The Federal Economic Competition Commission (Cofece) has recommended against the approval of the federal government’s proposed electricity reform, which would guarantee 54% of the market to the state-owned Federal Electricity Commission (CFE).
Cofece said in a statement Monday that it had submitted an opinion to Congress advising it not to pass the constitutional bill, which requires the support of two-thirds of lawmakers to become law.
The opinion “reiterates the importance of maintaining and strengthening an electricity model based on competition, accompanied by the regulation elements necessary to safeguard the public interest.”
The proposed reform, sent to Congress last October, would also get rid of the independent National Hydrocarbons Commission (CNH) and the Energy Regulatory Commission (CRE).
Cofece warned that the bill “unequivocally” renounces the current electricity generation and supply model, seeking to replace it with an “industrial model” that is “vertically integrated and operated by an unregulated state monopoly.”
Such models have been abandoned in many countries due to their “inefficiency, inability to meet demand, high cost and negative impact on public finances,” it said.
The competition watchdog also warned that the model proposed would establish a monopoly in the entire electricity sector value chain; create a monopsony in the purchase of electricity in which the CFE is the sole buyer; improperly transfer regulatory and public policy responsibilities to the CFE; and eliminate mechanisms designed to achieve “fundamental objectives,” such as supervision of the reliability of the electricity system, improvement of service and promotion of investment in more efficient and cleaner generation technologies.
If passed, the reform would severely limit the participation of private, renewable companies that were able to enter Mexico’s electricity market due to the previous government’s energy reform.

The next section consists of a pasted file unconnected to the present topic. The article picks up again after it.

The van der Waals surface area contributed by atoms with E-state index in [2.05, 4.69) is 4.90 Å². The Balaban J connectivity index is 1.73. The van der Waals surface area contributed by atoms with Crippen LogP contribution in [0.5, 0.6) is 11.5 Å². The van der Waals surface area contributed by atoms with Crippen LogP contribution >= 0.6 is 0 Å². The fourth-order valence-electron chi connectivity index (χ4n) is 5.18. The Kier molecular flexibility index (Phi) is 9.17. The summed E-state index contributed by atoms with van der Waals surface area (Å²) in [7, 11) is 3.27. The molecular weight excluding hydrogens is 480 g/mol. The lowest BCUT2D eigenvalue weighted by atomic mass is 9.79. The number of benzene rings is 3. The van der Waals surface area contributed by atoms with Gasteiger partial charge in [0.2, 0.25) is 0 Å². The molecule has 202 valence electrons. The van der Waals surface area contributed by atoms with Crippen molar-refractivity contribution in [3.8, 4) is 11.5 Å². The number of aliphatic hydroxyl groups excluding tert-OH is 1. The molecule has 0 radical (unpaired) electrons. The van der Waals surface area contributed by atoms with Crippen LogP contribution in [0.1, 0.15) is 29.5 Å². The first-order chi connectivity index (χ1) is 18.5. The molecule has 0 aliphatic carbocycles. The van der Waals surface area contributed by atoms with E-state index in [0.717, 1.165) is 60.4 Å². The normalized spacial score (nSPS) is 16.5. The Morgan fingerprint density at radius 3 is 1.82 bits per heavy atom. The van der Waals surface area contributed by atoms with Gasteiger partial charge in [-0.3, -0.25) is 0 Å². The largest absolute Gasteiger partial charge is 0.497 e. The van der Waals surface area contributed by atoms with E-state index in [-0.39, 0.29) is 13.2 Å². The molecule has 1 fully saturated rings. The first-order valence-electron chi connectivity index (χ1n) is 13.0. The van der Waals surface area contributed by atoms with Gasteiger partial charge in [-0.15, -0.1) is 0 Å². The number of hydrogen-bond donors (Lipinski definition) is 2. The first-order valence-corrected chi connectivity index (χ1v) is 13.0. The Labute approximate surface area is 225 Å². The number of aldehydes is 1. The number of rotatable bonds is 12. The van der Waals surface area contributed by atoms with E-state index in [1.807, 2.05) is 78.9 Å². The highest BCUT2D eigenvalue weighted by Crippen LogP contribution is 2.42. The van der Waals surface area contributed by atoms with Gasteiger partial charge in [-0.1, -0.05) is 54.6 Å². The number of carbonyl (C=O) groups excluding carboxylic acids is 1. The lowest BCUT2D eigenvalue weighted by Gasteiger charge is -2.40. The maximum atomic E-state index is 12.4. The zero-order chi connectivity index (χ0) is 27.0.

Cofece added that the bill doesn’t outline mechanisms to ensure that electricity generated and dispatched in Mexico both by the CFE and private companies “is the least costly.”
“A change such as that proposed would delay the exit from the market of older, polluting and inefficient power plants,” the commission said.
“It would also discourage the installation of new projects that could operate with technologies that are more efficient and friendlier to the environment,” it said.
“… The proposed paradigm shift would cause an increase in costs along the value chain of the electricity industry, which would cause an increase in rates that would harm the wellbeing of consumers and the competitive position of companies,” Cofece said.
“… In summary, the proposal would compromise the efficient functioning of the sector in general and its ability to meet present and future needs. That would negatively affect both consumers and companies, the country’s competitiveness and … economic growth.”
The competition commission is the latest in a long list of critics of the proposed electricity reform, which is expected to be put to a vote sometime later this year. Among the others are the United States government, the Canadian Chamber of Commerce in Mexico, the European Union’s ambassador to Mexico and the Mexican Solar Energy Association.
Mexico News Daily